The greatest virtue a long-distance triathlete can possess is patience. Continuing to grind it out daily with the knowledge that you may see only miniscule gains, if any at all, requires patience and trust. You must have unwavering trust that your plan will get you where you want to go, and you must be patient enough to put in the work and use the smallest of gains to fuel your commitment to get up and do it all over again the next day. You can apply the same logic when developing your race plan. Break the race up into smaller, more manageable segments so you can use feedback to adjust your performance accordingly, and mentally celebrate the completion of each segment as a small victory. The day goes by much quicker when you are only thinking about the next few minutes instead of the next 8 to 17 hours. Whether training or racing, setting short-term goals allows us to celebrate small victories on a consistent basis, and who doesn’t like to win? Create an environment conducive to winning by setting realistic goals that can be attained through small, manageable efforts repeated day in and day out.

 

Robert Taylor is a professional triathlon coach with over 30 years experience. Join Rob in June at his next Triathlon Camp in the USA – Great Smoky Mountains Camp

The Art of Continuous Improvement

The Art of Continuous Improvement

The art of continuous improvement – how we develop the best training system in the world for everyone, not just the pros.

When I’m asked about certain changes in our athlete training protocol or techniques, I point out that our Trisutto Total Body Force method (TBF) is always open to be improved.

The strength of our training program is built on daily on deck workouts we do with the best athletes in the world, plus our ability to pass on positive improvements we see being made by athletes that are challenged by improvements in their weakest disciplines.

What does that really mean?

The best squad of pro athletes in the world are always carrying out experiments in all three disciplines. When we see a better way, or a positive outcome from these athletes, we pass this information on to our coaches, and hence on to our Trisutto athletes.

This is not the usual theoretical ‘let’s run a study on 6 age groupers’ that you read on a weekly basis on forums and in magazines. Instead, where we have athletes not seeing the improvements we believe is possible for them, then we experiment with training in specific areas. We search for innovative ways to overcome the ‘road block’ and to find a solution. If we find an improvement with that particular athlete, we try it out over a period of time with another athlete that may be struggling with the same impediment to improvement. If again we have another success story, we still don’t pass the information on, but try another athlete. If this is also successful, then we incorporate this knowledge into our training system, and pass the information on to our coaches to implement should they wish to do so.

This allows all of our athletes to be at the forefront of experiments that we conduct with our pro squad in all disciplines.


‘Our strength, and our consistent results are founded on 28 years of trial and error with the best athletes in the world.’

To give an example. Nicola Spirig has just undergone a 4 month (yes 4 month, not 4 day, not 4 week) experimental swimming technique change. During that time, some of the findings have seen two of our other pros switched to the same swim technique protocol, along with two of our coaches how have also unwittingly become Guinea Pigs.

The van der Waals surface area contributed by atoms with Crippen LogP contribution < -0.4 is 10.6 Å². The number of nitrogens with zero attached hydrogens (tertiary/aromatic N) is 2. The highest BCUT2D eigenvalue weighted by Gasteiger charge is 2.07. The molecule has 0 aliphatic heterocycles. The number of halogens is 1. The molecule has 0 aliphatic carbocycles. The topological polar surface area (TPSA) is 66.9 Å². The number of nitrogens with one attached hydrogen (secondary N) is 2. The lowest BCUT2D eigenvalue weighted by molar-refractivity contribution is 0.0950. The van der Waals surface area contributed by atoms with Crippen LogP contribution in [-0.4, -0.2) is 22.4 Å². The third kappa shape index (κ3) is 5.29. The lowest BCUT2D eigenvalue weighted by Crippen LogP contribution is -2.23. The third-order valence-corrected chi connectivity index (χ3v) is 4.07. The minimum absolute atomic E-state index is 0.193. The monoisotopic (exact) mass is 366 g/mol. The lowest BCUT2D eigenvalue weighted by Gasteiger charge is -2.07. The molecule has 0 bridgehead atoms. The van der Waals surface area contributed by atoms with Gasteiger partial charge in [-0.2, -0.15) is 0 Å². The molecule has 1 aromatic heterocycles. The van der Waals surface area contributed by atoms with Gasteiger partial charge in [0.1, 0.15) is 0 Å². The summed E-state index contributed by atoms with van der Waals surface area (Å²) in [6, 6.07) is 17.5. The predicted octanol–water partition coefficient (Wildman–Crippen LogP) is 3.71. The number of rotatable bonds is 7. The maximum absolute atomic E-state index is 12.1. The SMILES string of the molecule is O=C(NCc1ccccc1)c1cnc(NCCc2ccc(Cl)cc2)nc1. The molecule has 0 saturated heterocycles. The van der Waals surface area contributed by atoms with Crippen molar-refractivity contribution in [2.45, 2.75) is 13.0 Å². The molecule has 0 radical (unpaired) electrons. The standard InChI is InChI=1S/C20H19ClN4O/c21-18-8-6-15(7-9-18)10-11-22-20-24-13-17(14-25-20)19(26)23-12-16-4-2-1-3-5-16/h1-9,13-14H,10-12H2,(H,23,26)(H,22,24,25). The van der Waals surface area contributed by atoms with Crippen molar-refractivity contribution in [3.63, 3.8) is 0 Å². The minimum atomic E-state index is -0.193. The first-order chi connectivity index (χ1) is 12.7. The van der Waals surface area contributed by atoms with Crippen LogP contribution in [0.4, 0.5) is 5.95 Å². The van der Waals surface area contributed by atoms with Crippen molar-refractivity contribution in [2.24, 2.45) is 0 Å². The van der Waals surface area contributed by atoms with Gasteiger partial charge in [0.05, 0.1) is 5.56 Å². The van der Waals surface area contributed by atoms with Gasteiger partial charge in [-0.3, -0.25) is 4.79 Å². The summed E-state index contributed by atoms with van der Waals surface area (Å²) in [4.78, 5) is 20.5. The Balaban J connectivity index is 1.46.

All five have shown improvements in training. Three of the five have raced and also shown improvements. These are tests that are performed in a race situation, not in a lab. These findings are now already passed on to our coaches, and hence to athletes attending Trisutto training camps.

Our strength, and our consistent results are founded on 28 years of trial and error with the best athletes in the world. This has enabled us to develop our Trisutto TBF athlete training methodology, so we can pass on our best knowledge to athletes;  and also develop our Trisutto Academy to train aspiring coaches. Athletes and coaches can learn from our experience to get an edge in Triathlon.

We strive to be better than everyone else.  We strive to share our information, and do so only once I believe it can help enhance the performance of our athletes.

The Kaizen method of continuous improvement is an originally Japanese management concept for gradual / continuous change (improvement). Kaizen is actually a way of life philosophy, assuming that every aspect of our life deserves to be constantly improved.

If you have been advised to try a new development, whether that be swim, bike or run, then be assured that it is no new theory from a University class room, or a late night brain storm by a coach desperately ‘looking for clues’. Instead be assured it’s been road tested by not one, but a bunch of the best athletes in the world, well before it reaches your ears.

 

Join Trisutto Head Coach Brett Sutton and his squad at training Camp in Cyprus in April, and St.Moritz in June/July, 2018.

Article Photo Credits: James Mitchell Photography

Should I do the Birthday Set?

Should I do the Birthday Set?

The posting of Nicola and Celine’s birthday party set brought a number of enquiries from members of our trisutto family? Coach why didn’t we join the swim party? How come I had my birthday set and you gave me 48x100s?  I wanted to do The Birthday Set!